# Intersection of Transitive Relations is Transitive

## Theorem

The intersection of two transitive relations is also a transitive relation.

### General Result

Let $\left\{ {\mathcal R_i: i \mathop \in I}\right\}$ be an $I$-indexed collection of transitive relations on a set $S$.

Then their intersection $\displaystyle \bigcap_{i \mathop \in I} \mathcal R_i$ is also a transitive relation on $S$.

## Proof

Let $\mathcal R_1$ and $\mathcal R_2$ be transitive relations (on what sets is immaterial for this argument).

Let $\left({s_1, s_2}\right) \in \mathcal R_1 \cap \mathcal R_2$ and $\left({s_2, s_3}\right) \in \mathcal R_1 \cap \mathcal R_2$.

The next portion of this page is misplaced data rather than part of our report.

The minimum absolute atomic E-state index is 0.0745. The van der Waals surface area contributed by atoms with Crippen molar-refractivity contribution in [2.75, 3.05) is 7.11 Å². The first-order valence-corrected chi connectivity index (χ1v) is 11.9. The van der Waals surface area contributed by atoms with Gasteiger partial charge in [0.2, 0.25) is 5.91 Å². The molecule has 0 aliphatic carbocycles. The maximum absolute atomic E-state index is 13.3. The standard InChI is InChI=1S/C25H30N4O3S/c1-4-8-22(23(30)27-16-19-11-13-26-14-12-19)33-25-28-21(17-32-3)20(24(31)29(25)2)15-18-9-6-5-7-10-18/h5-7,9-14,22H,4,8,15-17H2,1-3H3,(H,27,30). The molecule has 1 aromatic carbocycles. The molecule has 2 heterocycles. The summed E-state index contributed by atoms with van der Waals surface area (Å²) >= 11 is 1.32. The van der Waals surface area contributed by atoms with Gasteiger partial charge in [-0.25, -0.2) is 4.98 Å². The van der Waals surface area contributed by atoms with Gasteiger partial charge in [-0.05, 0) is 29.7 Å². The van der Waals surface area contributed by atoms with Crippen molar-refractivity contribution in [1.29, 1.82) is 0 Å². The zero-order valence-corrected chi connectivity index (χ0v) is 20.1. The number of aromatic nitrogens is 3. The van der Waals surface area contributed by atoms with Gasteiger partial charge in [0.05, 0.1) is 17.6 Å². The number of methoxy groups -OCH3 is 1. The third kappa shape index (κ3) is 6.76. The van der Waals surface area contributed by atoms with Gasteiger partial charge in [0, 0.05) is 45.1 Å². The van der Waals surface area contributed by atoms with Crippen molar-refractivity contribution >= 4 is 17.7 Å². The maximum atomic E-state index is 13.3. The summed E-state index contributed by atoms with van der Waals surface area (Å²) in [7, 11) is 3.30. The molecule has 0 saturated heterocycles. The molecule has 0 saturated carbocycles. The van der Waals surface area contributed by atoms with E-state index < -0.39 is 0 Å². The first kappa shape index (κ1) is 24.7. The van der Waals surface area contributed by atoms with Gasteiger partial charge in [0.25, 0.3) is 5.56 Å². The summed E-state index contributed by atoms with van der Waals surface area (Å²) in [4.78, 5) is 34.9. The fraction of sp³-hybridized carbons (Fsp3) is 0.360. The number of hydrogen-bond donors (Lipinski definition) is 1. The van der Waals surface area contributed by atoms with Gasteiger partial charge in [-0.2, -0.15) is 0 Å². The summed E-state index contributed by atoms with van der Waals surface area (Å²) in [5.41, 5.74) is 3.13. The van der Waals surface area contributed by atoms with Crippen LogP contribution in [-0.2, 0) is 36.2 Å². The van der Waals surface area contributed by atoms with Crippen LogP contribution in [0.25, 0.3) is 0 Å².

Then by definition of intersection:

$\left({s_1, s_2}\right) \in \mathcal R_1$ and $\left({s_1, s_2}\right) \in \mathcal R_2$
$\left({s_2, s_3}\right) \in \mathcal R_1$ and $\left({s_2, s_3}\right) \in \mathcal R_2$

Then as $\mathcal R_1$ and $\mathcal R_2$ are both transitive:

$\left({s_1, s_3}\right) \in \mathcal R_1$ and $\left({s_1, s_3}\right) \in \mathcal R_2$

and by definition of intersection:

$\left({s_1, s_3}\right) \in \mathcal R_1 \cap \mathcal R_2$

hence $\mathcal R_1 \cap \mathcal R_2$ is transitive.

$\blacksquare$